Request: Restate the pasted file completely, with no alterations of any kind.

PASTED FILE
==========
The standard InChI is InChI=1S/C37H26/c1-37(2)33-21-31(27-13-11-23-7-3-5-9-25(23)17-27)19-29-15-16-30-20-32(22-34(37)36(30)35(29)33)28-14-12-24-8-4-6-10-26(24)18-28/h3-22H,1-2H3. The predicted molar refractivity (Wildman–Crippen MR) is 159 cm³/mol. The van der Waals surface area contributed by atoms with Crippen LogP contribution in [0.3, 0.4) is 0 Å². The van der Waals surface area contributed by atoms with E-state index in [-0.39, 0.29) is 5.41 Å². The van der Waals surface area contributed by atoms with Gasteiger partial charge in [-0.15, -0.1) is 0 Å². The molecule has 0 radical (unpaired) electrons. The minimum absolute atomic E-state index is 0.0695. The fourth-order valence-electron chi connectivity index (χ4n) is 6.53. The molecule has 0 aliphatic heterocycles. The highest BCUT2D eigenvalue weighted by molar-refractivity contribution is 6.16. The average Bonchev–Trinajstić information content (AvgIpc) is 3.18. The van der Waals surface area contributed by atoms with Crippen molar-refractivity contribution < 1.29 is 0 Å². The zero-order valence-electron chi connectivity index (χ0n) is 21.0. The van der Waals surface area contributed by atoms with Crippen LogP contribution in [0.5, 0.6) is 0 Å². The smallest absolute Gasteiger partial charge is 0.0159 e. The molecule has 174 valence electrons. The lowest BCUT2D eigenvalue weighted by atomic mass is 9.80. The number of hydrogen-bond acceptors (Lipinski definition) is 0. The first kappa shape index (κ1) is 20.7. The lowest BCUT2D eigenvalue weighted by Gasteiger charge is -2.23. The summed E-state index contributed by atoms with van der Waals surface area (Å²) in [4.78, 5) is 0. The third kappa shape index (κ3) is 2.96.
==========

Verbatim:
The standard InChI is InChI=1S/C37H26/c1-37(2)33-21-31(27-13-11-23-7-3-5-9-25(23)17-27)19-29-15-16-30-20-32(22-34(37)36(30)35(29)33)28-14-12-24-8-4-6-10-26(24)18-28/h3-22H,1-2H3. The predicted molar refractivity (Wildman–Crippen MR) is 159 cm³/mol. The van der Waals surface area contributed by atoms with Crippen LogP contribution in [0.3, 0.4) is 0 Å². The van der Waals surface area contributed by atoms with E-state index in [-0.39, 0.29) is 5.41 Å². The van der Waals surface area contributed by atoms with Gasteiger partial charge in [-0.15, -0.1) is 0 Å². The molecule has 0 radical (unpaired) electrons. The minimum absolute atomic E-state index is 0.0695. The fourth-order valence-electron chi connectivity index (χ4n) is 6.53. The molecule has 0 aliphatic heterocycles. The highest BCUT2D eigenvalue weighted by molar-refractivity contribution is 6.16. The average Bonchev–Trinajstić information content (AvgIpc) is 3.18. The van der Waals surface area contributed by atoms with Crippen molar-refractivity contribution < 1.29 is 0 Å². The zero-order valence-electron chi connectivity index (χ0n) is 21.0. The van der Waals surface area contributed by atoms with Crippen LogP contribution in [0.5, 0.6) is 0 Å². The smallest absolute Gasteiger partial charge is 0.0159 e. The molecule has 174 valence electrons. The lowest BCUT2D eigenvalue weighted by atomic mass is 9.80. The number of hydrogen-bond acceptors (Lipinski definition) is 0. The first kappa shape index (κ1) is 20.7. The lowest BCUT2D eigenvalue weighted by Gasteiger charge is -2.23. The summed E-state index contributed by atoms with van der Waals surface area (Å²) in [4.78, 5) is 0. The third kappa shape index (κ3) is 2.96.